Allow me to pose a question. When you cross a street, do you look both ways? Do you check for a bicycle, car or truck, which might strike you down? Do you check every time you cross the street? Do you ever, consciously, decide not to check, and just bolt across assuming you will not be struck dead? Me, I am a little compulsive, so I look twice, both ways, every time I cross the street. How about you?
Dumb question, right? Who would deliberately ignore the threat of a mass of hurtling steel? We all look, always. Self-Preservation 101. Nonetheless, things are not so simple. Perhaps there are times when we would rather trust luck, then scrutinize the road.
Consider the IBIS-II Trial, published in December (The Lancet, 12/12/2013). This large study attempted to determine if the estrogen suppressing drug anastrozole, can reduce breast cancer occurrence in women at high risk of getting the disease. With great enterprise and difficulty, 2864 women were recruited, educated, consented and randomized to receive either the study drug or a sugar pill (placebo) for five years. Their physicians followed them frequently. Neither the doctors treating these patient, nor the patients themselves, knew which pill they were taking.
The great news is that anastrozole decreases the rate of new breast cancers by 50%. Thus, we have another valuable tool to prevent this dread malignancy.
The bizarre news? 32% of patients who were taking the study drug, anastrozole, stopped taking the medicine during the study. Even more remarkable was this; complaining of side effects such as nausea, fatigue, bone pain, and hot flashes, 28% of the women taking the placebo, also stopped taking those pills. That is right … hundreds of women complained the sugar pill was making them sick. In addition, women in both groups dropped out of the study in the middle, stating that even though they had signed up, after thinking about it, they refused to take the medicine.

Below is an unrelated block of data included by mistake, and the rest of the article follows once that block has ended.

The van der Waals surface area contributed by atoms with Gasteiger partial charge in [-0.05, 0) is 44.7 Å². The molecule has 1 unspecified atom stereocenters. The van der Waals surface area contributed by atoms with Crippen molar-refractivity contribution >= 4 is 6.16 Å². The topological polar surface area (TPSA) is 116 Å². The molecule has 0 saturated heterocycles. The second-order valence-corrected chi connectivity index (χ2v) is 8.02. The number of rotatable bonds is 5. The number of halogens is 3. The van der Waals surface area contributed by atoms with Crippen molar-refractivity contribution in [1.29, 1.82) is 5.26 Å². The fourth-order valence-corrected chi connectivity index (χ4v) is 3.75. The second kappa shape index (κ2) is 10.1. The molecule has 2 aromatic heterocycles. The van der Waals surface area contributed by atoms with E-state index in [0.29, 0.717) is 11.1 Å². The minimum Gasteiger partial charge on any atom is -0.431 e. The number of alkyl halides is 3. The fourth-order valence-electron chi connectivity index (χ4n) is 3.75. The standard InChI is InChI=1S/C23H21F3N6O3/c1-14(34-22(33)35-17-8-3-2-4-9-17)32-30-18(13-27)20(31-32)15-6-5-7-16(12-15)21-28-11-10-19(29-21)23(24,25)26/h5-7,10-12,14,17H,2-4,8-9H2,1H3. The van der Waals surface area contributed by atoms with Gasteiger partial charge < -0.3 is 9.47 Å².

I guess I am naïve, because this kind of makes my head spin. You have been told that you have a marked increased risk of breast cancer, because, for example, your sister or mother had breast cancer, you come from a family with multiple cancers or you have highly dense breasts, (many of these women had more than four (4) times the average risk for breast cancer); yet you will not try and protect yourself. In addition, while I can understand that someone taking the anastrozole might experience enough complications to preclude continuing, what about the “side effects” in the sugar pill group?
One concludes that a combination of anxiety and mistrust regarding medication side effects, mixed with normal day-to-day aches, lead these women to drop out. I hope that many of the side effects went away when they stopped the placebo, but we really do not know. Given that the poor compliance rate was similar in both groups, do we even know there were any “real” side effects of the study drug?
So, what might we conclude about people and research from IBIS-II? First, it is extremely difficult to carry out high quality clinical scientific research on an animal as complex as a human being. It is hard to get good data when the subjects keep mixing us up. Second, it shows the emotional and supra-tentorial component of human physiology. It also reminds us there is a significant need for improved medical education of patients and the general community. Finally, there continues to be a glaring gap in the trust between patients and organized medicine, which no doubt interferes with good health decisions.
We all deviate from the best health decisions for many reasons, and we harbor the vague concept that we “know” better. Still, it would seem we have a long way to go when women who have drastically elevated risks of breast cancer are willing to cross life’s street, even occasionally, ignoring the malignant machine bearing down on them. I would suggest that when we know there is great risk, it is worth trying to prevent catastrophe. Me, I will continue to look when I cross … both ways.